Most aspects of hyperreality can be thought of as "reality by proxy." For example, a viewer watching pornography begins to live in the non-existent world of the pornography, and even though the pornography is not an accurate depiction of sex, for the viewer, the reality of "sex" becomes something non-existent. Some examples are simpler: the McDonald's "M" arches create a world with the promise of endless amounts of identical food, when in "reality" the "M" represents nothing, and the food produced is neither identical nor infinite.

Hyperreality is significant as a paradigm to explain the American cultural condition. Consumerism, because of its reliance on sign exchange value (e.g. brand X shows that one is fashionable, car Y indicates one's wealth), could be seen as a contributing factor in the creation of hyperreality or the hyperreal condition. Hyperreality tricks the consciousness into detaching from any real emotional engagement, instead opting for artificial simulation, and endless reproductions of fundamentally empty appearance. Essentially, (although Baudrillard himself would perhaps balk at the usage of this word) fulfillment or happiness is found through simulation and imitation of a transient simulacrum of reality, rather than any interaction with any "real" reality.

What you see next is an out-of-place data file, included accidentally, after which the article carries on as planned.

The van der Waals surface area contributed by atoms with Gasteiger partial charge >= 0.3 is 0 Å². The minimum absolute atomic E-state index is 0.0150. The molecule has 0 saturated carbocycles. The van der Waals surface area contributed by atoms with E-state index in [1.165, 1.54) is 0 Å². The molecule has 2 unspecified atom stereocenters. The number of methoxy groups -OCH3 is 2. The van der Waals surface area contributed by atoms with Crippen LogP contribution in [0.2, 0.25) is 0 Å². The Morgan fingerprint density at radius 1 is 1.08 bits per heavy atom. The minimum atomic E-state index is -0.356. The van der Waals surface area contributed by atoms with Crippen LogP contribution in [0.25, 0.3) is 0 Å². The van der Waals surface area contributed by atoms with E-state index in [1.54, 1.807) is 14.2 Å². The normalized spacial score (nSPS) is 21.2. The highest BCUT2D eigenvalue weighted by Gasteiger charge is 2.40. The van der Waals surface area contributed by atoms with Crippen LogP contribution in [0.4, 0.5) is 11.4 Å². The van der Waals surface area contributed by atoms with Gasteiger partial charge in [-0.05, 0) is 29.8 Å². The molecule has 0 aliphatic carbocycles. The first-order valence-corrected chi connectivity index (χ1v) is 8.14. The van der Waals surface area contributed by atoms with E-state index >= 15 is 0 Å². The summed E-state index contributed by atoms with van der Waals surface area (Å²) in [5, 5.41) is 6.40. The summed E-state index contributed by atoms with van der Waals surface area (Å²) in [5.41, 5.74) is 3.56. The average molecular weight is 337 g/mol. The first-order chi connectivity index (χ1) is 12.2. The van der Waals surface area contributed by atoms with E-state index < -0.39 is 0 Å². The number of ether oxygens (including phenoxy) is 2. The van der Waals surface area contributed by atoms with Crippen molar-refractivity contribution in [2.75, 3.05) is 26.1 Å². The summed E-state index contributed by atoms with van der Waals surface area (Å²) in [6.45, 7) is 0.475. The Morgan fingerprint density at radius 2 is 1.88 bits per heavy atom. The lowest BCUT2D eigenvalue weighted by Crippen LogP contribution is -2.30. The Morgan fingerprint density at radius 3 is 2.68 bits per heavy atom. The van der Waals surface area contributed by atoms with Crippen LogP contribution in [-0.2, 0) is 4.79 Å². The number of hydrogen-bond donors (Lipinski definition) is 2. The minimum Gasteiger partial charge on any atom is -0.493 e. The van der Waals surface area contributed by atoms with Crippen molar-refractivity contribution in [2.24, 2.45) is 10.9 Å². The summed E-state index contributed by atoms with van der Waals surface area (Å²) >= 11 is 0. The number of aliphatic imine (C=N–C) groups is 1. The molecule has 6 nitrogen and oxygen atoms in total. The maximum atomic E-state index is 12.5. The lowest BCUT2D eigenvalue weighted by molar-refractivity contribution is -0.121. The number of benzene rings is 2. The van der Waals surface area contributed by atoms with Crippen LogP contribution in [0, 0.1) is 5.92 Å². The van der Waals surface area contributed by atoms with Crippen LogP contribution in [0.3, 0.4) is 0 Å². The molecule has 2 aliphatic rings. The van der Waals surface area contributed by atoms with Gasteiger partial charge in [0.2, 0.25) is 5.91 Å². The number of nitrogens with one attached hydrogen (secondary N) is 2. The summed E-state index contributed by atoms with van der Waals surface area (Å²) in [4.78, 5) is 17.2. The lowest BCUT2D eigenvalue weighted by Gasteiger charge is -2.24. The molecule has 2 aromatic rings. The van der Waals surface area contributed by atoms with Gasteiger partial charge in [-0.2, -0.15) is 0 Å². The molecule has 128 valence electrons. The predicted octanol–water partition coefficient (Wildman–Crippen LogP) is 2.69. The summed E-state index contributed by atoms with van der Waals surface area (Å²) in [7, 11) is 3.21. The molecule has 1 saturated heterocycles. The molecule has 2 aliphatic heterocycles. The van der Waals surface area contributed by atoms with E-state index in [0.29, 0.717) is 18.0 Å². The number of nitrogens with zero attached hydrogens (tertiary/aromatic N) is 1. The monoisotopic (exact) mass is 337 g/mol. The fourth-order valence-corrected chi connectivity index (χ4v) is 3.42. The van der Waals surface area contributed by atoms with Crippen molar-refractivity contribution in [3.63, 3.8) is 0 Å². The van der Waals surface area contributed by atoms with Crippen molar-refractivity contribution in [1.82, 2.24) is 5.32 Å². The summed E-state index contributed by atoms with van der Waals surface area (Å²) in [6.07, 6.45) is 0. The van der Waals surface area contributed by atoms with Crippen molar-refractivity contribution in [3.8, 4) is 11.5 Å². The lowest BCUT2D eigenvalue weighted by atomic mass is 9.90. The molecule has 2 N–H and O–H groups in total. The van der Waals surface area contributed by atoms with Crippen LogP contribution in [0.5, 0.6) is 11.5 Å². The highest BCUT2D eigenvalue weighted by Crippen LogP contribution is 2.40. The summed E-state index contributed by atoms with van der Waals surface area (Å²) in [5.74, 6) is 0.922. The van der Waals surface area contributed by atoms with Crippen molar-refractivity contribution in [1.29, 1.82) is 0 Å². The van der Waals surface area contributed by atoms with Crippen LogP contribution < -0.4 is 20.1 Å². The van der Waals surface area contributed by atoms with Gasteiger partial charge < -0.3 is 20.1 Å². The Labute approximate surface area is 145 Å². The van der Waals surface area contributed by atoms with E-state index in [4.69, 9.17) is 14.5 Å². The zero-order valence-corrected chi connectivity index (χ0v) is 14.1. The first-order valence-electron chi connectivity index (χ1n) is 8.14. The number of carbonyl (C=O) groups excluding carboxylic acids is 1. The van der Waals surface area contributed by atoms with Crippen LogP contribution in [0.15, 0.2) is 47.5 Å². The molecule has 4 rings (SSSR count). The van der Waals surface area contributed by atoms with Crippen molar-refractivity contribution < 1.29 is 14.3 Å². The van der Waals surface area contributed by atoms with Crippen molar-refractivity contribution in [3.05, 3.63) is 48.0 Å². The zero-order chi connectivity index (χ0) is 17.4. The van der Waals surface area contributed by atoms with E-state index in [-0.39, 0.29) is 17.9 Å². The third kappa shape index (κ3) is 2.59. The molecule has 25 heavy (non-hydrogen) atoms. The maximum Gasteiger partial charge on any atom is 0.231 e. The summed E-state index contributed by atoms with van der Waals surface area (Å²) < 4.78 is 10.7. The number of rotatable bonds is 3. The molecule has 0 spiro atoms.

Interacting in a hyperreal place like a casino gives the subject the impression that one is walking through a fantasy world where everyone is playing along. The decor isn't authentic, everything is a copy, and the whole thing feels like a dream. What isn't a dream, of course, is that the casino takes your money, which you are more apt to give them when your consciousness doesn't really understand what's going on. In other words, although you may intellectually understand what happens at a casino, your consciousness thinks that gambling money in the casino is part of the "not real" world. It is in the interest of the decorators to emphasise that everything is fake, to make the entire experience seem fake. The casino succeeds in turning money itself to an object with no inherent value or inherent reality.

For further information on this topic please visit: http://www.reference.com/browse/wiki/Hyperreality